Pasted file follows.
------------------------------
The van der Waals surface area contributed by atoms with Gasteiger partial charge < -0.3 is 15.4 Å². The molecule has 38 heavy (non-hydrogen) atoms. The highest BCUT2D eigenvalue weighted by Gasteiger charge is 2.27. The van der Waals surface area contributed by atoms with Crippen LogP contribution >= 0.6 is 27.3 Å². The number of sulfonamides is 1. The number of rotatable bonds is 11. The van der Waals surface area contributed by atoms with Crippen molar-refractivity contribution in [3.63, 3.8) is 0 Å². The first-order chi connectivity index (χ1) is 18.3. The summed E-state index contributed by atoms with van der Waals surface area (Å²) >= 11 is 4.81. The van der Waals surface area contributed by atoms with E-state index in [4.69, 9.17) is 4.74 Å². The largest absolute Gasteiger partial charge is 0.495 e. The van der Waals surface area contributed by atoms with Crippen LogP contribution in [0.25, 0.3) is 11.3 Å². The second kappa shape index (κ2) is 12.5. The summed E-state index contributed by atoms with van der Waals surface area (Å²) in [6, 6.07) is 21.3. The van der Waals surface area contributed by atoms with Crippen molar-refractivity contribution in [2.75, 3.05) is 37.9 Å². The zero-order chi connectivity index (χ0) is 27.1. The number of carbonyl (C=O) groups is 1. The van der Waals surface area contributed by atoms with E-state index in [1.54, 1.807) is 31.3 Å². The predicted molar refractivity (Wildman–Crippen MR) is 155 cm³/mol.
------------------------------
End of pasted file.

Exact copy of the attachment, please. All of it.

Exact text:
The van der Waals surface area contributed by atoms with Gasteiger partial charge < -0.3 is 15.4 Å². The molecule has 38 heavy (non-hydrogen) atoms. The highest BCUT2D eigenvalue weighted by Gasteiger charge is 2.27. The van der Waals surface area contributed by atoms with Crippen LogP contribution >= 0.6 is 27.3 Å². The number of sulfonamides is 1. The number of rotatable bonds is 11. The van der Waals surface area contributed by atoms with Crippen molar-refractivity contribution in [3.63, 3.8) is 0 Å². The first-order chi connectivity index (χ1) is 18.3. The summed E-state index contributed by atoms with van der Waals surface area (Å²) >= 11 is 4.81. The van der Waals surface area contributed by atoms with E-state index in [4.69, 9.17) is 4.74 Å². The largest absolute Gasteiger partial charge is 0.495 e. The van der Waals surface area contributed by atoms with Crippen LogP contribution in [0.25, 0.3) is 11.3 Å². The second kappa shape index (κ2) is 12.5. The summed E-state index contributed by atoms with van der Waals surface area (Å²) in [6, 6.07) is 21.3. The van der Waals surface area contributed by atoms with Crippen molar-refractivity contribution in [2.75, 3.05) is 37.9 Å². The zero-order chi connectivity index (χ0) is 27.1. The number of carbonyl (C=O) groups is 1. The van der Waals surface area contributed by atoms with E-state index in [1.54, 1.807) is 31.3 Å². The predicted molar refractivity (Wildman–Crippen MR) is 155 cm³/mol.